After an intense year working in the preparation of scientific articles for Aulachek, we were concerned about finding examples of research not only in the scientific and technological field but also in fields far removed from these, such as social sciences and humanities research.
While researching online, we came across an article in the prestigious newspaper The New York Times by P. Mac Carron and Ralph Kenna from the University of Coventry, entitled «If Achilles used Facebook». This article describes the use of mathematical techniques to characterize the structure of social groups and shows the application of these techniques to the study of social structures found in two important literary works: the classic «The Iliad» and the more recent Harry Potter saga.
The conclusion of the study was that the social structure described in «The Iliad» is much more realistic than the one depicted in the Harry Potter novels. Furthermore, these types of studies have been expanded to the research field of mythology and they have investigated cases such as Beowulf and the myth of Ossian.
In this context, we contacted one of Prof. R. Kenna’s collaborators, Dr. J. Yosé, who kindly agreed to grant us an interview that allowed us to discuss with him about the applications of mathematics in characterizing social groups (including social networks) in current times, as well as its application in linguistics and mythology.
In this article, we will highlight the most important points of our online conversation with Professor Yosé.
We had the chance to ask him many things we were curious about when we started investigating their interesting study. We asked them how they got the idea for the research. He explained to us how around ten years ago, a group of people from various fields of knowledge (mathematicians, staticians, physicists, etc) were inspired by other physicists like Einstein, for instance. Einstein used to say that “curiosity is more important than knowledge”, so he said that their study was inspired by curiosity and the notion that we have universal properties. Can we solve a problem from a specific field of knowledge using the specific methodology of a different field? Under this premise, they wanted to prove how other fields of knowledge could be applied in “places” in which they had not been applied before.
“The Iliad”, “Beowulf” are very long books… Did they have to read all the books in order to do the research? Yes, he actually told us it took him two weeks to read “The Iliad», but that was just the start. After that first time, he read it again, and that second time took him around five or six months in order to collect the data they needed for the research. This way, the data was ready for analysis in approximately seven months. Currently, they are creating a network using Natural Language Processing (NLP). With this Artificial Intelligence, they are trying to gather the data automatically with computers while the person is reading the book.
From that first step of gathering the data, it took them two years to publish the work. They wrote up the analysis, the discussions, they asked for collaboration with professors with other specialities like humanities, psychology, history… It was hard to get all those people on board, and the process was long ( reading the books, extracting the data, analysing, defining a theory, discussing the methodology, writing results and an introduction, and finishing with the abstract) So, after all, two years to get the work published wasn’t too much!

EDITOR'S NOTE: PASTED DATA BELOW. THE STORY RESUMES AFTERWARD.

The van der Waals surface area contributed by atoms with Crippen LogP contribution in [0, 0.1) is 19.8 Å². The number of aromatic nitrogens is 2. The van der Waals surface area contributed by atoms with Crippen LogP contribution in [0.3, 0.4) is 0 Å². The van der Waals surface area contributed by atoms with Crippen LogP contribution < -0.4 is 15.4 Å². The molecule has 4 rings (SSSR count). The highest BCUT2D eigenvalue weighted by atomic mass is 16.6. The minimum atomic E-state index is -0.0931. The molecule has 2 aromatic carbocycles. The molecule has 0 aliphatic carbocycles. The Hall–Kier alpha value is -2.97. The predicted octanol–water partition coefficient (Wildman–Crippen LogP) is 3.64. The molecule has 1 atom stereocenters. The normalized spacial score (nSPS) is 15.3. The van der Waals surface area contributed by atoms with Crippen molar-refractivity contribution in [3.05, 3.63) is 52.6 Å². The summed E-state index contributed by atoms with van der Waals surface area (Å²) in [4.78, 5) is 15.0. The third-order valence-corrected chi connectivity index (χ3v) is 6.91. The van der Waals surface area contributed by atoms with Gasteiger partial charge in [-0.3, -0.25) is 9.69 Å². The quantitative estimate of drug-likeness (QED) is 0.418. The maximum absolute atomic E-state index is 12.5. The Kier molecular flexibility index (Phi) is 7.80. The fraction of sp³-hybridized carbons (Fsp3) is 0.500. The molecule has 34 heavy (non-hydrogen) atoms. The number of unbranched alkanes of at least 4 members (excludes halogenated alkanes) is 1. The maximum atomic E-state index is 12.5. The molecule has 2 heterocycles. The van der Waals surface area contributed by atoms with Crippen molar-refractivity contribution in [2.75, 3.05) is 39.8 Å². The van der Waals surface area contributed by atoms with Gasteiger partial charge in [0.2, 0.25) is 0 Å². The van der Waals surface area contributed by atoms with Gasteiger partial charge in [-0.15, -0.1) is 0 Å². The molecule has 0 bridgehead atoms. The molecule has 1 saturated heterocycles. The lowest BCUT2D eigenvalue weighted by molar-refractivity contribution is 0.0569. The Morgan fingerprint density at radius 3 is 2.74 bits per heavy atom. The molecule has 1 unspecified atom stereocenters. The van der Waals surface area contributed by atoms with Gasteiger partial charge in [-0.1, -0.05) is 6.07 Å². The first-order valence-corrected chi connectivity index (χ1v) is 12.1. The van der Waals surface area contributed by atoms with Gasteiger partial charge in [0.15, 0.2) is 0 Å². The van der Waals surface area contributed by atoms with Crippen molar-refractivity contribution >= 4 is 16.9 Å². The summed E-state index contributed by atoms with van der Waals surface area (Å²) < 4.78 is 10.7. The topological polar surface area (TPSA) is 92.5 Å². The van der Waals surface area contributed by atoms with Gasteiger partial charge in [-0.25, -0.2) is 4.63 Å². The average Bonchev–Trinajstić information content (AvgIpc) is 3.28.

During the conversation, he repeated the word “collaboration” many times. He told us how, when he studied Mathematics, imagined himself working in this field for all his life. But when he joined this research team, he found out how he could use the mathematician methodology to work in fields of knowledge totally different to Maths. How could he have imagined that he could use his mathematician knowledge to prove if the idea of the Irish epic “Tain Bo Cuailng” had been stolen from another author? He said that the answer to many problems in our society is interdisciplinarity.
He also talked about hard work. Specifically, when asked about the algorithm they created in order to do the research, he told us the algorithm didn’t come at once just from sitting down. It was a hard process taking them three years to perfect the algorithm. It was created in order to understand if a story like “The Iliad» had a historical basis, and then to prove if myths were based in reality. But also, that algorithm had other possibilities in social networks, apart from the one for the investigation. He told us how, for instance, it can detect if a message sent to you in a social network is positive or negative, and then it can automatically be deleted. Using sentiment analysis, it can extract information from messages and predict the emotions they create.
He finished encouraging us to research, to investigate, and mostly, to understand that collaboration and interdisciplinarity are essential in our society today. According to Professor Yosé, collaboration between knowledge is the key to understanding and analyzing problems today.
Thank you Professor Yosé. The conversation with you provided us with a unique opportunity to engage with an esteemed professional in this field of interest. Your willingness to share your knowledge, experiences, and perspectives left an impact on our understanding and aspirations. Thanks so much!
Alumnos de 4º de ESO B, C Y D